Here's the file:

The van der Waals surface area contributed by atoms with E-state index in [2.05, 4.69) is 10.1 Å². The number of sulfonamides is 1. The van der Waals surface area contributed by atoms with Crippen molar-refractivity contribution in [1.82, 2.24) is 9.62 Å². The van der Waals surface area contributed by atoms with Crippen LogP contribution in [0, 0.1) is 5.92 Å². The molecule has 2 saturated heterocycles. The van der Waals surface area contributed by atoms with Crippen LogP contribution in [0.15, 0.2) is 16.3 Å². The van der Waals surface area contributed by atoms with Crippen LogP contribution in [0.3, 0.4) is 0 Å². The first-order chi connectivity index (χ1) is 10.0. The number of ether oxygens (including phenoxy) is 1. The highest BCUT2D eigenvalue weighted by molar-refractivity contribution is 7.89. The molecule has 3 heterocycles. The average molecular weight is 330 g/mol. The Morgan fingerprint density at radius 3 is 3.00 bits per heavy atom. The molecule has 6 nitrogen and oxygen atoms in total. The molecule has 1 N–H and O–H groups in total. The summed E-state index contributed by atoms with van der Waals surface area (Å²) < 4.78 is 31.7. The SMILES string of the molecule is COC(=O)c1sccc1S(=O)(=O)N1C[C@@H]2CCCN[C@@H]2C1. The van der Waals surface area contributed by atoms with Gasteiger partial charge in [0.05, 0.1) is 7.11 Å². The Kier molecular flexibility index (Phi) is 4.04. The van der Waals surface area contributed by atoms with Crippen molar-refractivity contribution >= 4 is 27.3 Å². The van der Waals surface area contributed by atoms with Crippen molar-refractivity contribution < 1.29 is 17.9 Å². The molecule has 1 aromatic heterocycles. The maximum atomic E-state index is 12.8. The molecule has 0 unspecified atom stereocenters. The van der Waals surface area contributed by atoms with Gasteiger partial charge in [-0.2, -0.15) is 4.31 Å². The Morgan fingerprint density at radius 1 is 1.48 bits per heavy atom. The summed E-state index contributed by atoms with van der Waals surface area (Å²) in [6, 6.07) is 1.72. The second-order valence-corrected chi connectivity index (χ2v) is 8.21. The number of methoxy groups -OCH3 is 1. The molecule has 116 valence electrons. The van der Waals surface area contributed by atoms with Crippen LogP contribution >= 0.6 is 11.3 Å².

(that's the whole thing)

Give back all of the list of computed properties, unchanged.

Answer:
The van der Waals surface area contributed by atoms with E-state index in [2.05, 4.69) is 10.1 Å². The number of sulfonamides is 1. The van der Waals surface area contributed by atoms with Crippen molar-refractivity contribution in [1.82, 2.24) is 9.62 Å². The van der Waals surface area contributed by atoms with Crippen LogP contribution in [0, 0.1) is 5.92 Å². The molecule has 2 saturated heterocycles. The van der Waals surface area contributed by atoms with Crippen LogP contribution in [0.15, 0.2) is 16.3 Å². The van der Waals surface area contributed by atoms with Crippen LogP contribution in [0.3, 0.4) is 0 Å². The first-order chi connectivity index (χ1) is 10.0. The number of ether oxygens (including phenoxy) is 1. The highest BCUT2D eigenvalue weighted by molar-refractivity contribution is 7.89. The molecule has 3 heterocycles. The average molecular weight is 330 g/mol. The Morgan fingerprint density at radius 3 is 3.00 bits per heavy atom. The molecule has 6 nitrogen and oxygen atoms in total. The molecule has 1 N–H and O–H groups in total. The summed E-state index contributed by atoms with van der Waals surface area (Å²) < 4.78 is 31.7. The SMILES string of the molecule is COC(=O)c1sccc1S(=O)(=O)N1C[C@@H]2CCCN[C@@H]2C1. The van der Waals surface area contributed by atoms with Gasteiger partial charge in [0.05, 0.1) is 7.11 Å². The Kier molecular flexibility index (Phi) is 4.04. The van der Waals surface area contributed by atoms with Crippen molar-refractivity contribution >= 4 is 27.3 Å². The van der Waals surface area contributed by atoms with Crippen molar-refractivity contribution < 1.29 is 17.9 Å². The molecule has 1 aromatic heterocycles. The maximum atomic E-state index is 12.8. The molecule has 0 unspecified atom stereocenters. The van der Waals surface area contributed by atoms with Gasteiger partial charge in [-0.2, -0.15) is 4.31 Å². The Morgan fingerprint density at radius 1 is 1.48 bits per heavy atom. The summed E-state index contributed by atoms with van der Waals surface area (Å²) in [6, 6.07) is 1.72. The second-order valence-corrected chi connectivity index (χ2v) is 8.21. The number of methoxy groups -OCH3 is 1. The molecule has 116 valence electrons. The van der Waals surface area contributed by atoms with Crippen LogP contribution >= 0.6 is 11.3 Å².